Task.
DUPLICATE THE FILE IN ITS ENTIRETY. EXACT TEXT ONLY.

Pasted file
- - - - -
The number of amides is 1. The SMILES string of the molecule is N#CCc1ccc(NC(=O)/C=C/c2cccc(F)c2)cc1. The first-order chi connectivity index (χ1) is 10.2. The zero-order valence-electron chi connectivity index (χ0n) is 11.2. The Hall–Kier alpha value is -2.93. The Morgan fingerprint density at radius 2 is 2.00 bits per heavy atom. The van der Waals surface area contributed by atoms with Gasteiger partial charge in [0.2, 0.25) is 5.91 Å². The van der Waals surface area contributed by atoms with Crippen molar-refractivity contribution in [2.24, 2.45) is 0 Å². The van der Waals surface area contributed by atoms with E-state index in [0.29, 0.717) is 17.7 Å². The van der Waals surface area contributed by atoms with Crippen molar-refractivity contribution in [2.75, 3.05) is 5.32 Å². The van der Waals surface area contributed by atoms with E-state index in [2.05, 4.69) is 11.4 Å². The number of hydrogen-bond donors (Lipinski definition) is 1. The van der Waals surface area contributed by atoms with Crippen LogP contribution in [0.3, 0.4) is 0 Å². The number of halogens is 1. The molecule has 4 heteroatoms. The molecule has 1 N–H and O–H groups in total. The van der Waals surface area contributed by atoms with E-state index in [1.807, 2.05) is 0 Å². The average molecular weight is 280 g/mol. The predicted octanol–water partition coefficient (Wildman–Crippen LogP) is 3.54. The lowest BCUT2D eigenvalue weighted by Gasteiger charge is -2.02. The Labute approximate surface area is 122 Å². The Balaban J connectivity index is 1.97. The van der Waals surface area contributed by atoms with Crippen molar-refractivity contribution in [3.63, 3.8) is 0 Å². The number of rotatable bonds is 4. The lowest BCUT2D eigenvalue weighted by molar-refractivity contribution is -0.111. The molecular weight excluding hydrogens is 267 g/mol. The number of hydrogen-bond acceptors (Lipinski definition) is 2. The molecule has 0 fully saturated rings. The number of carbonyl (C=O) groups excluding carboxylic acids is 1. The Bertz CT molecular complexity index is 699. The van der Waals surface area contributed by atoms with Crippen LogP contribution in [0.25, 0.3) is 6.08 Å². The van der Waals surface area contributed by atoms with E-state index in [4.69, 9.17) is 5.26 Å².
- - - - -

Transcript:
The number of amides is 1. The SMILES string of the molecule is N#CCc1ccc(NC(=O)/C=C/c2cccc(F)c2)cc1. The first-order chi connectivity index (χ1) is 10.2. The zero-order valence-electron chi connectivity index (χ0n) is 11.2. The Hall–Kier alpha value is -2.93. The Morgan fingerprint density at radius 2 is 2.00 bits per heavy atom. The van der Waals surface area contributed by atoms with Gasteiger partial charge in [0.2, 0.25) is 5.91 Å². The van der Waals surface area contributed by atoms with Crippen molar-refractivity contribution in [2.24, 2.45) is 0 Å². The van der Waals surface area contributed by atoms with E-state index in [0.29, 0.717) is 17.7 Å². The van der Waals surface area contributed by atoms with Crippen molar-refractivity contribution in [2.75, 3.05) is 5.32 Å². The van der Waals surface area contributed by atoms with E-state index in [2.05, 4.69) is 11.4 Å². The number of hydrogen-bond donors (Lipinski definition) is 1. The van der Waals surface area contributed by atoms with Crippen LogP contribution in [0.3, 0.4) is 0 Å². The number of halogens is 1. The molecule has 4 heteroatoms. The molecule has 1 N–H and O–H groups in total. The van der Waals surface area contributed by atoms with E-state index in [1.807, 2.05) is 0 Å². The average molecular weight is 280 g/mol. The predicted octanol–water partition coefficient (Wildman–Crippen LogP) is 3.54. The lowest BCUT2D eigenvalue weighted by Gasteiger charge is -2.02. The Labute approximate surface area is 122 Å². The Balaban J connectivity index is 1.97. The van der Waals surface area contributed by atoms with Crippen molar-refractivity contribution in [3.63, 3.8) is 0 Å². The number of rotatable bonds is 4. The lowest BCUT2D eigenvalue weighted by molar-refractivity contribution is -0.111. The molecular weight excluding hydrogens is 267 g/mol. The number of hydrogen-bond acceptors (Lipinski definition) is 2. The molecule has 0 fully saturated rings. The number of carbonyl (C=O) groups excluding carboxylic acids is 1. The Bertz CT molecular complexity index is 699. The van der Waals surface area contributed by atoms with Crippen LogP contribution in [0.25, 0.3) is 6.08 Å². The van der Waals surface area contributed by atoms with E-state index in [4.69, 9.17) is 5.26 Å².